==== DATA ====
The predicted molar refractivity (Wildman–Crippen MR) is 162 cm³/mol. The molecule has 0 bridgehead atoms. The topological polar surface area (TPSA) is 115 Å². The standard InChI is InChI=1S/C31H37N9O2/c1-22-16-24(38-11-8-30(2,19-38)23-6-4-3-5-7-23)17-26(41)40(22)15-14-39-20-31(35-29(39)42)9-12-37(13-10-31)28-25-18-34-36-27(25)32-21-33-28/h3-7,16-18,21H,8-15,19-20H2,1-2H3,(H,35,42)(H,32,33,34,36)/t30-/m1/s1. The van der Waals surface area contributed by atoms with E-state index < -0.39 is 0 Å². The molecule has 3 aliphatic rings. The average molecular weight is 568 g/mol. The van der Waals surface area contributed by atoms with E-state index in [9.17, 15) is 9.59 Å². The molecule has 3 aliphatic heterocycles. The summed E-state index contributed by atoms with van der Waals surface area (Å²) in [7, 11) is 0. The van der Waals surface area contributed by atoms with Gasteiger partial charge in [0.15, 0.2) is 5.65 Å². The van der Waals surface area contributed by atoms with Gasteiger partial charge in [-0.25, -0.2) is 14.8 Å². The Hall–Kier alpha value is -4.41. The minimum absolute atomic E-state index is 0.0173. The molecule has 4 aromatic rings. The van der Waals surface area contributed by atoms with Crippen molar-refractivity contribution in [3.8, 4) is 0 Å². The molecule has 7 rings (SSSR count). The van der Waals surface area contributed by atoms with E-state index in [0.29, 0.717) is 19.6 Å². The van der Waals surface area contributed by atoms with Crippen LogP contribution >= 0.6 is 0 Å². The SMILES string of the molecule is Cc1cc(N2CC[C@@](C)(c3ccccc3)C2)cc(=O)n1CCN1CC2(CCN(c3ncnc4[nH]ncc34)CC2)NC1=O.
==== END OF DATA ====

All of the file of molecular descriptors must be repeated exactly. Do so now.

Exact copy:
The predicted molar refractivity (Wildman–Crippen MR) is 162 cm³/mol. The molecule has 0 bridgehead atoms. The topological polar surface area (TPSA) is 115 Å². The standard InChI is InChI=1S/C31H37N9O2/c1-22-16-24(38-11-8-30(2,19-38)23-6-4-3-5-7-23)17-26(41)40(22)15-14-39-20-31(35-29(39)42)9-12-37(13-10-31)28-25-18-34-36-27(25)32-21-33-28/h3-7,16-18,21H,8-15,19-20H2,1-2H3,(H,35,42)(H,32,33,34,36)/t30-/m1/s1. The van der Waals surface area contributed by atoms with E-state index < -0.39 is 0 Å². The molecule has 3 aliphatic rings. The average molecular weight is 568 g/mol. The van der Waals surface area contributed by atoms with E-state index in [9.17, 15) is 9.59 Å². The molecule has 3 aliphatic heterocycles. The summed E-state index contributed by atoms with van der Waals surface area (Å²) in [7, 11) is 0. The van der Waals surface area contributed by atoms with Gasteiger partial charge in [0.15, 0.2) is 5.65 Å². The van der Waals surface area contributed by atoms with Gasteiger partial charge in [-0.25, -0.2) is 14.8 Å². The Hall–Kier alpha value is -4.41. The minimum absolute atomic E-state index is 0.0173. The molecule has 4 aromatic rings. The van der Waals surface area contributed by atoms with Crippen molar-refractivity contribution in [3.8, 4) is 0 Å². The molecule has 7 rings (SSSR count). The van der Waals surface area contributed by atoms with E-state index in [0.29, 0.717) is 19.6 Å². The van der Waals surface area contributed by atoms with Crippen LogP contribution >= 0.6 is 0 Å². The SMILES string of the molecule is Cc1cc(N2CC[C@@](C)(c3ccccc3)C2)cc(=O)n1CCN1CC2(CCN(c3ncnc4[nH]ncc34)CC2)NC1=O.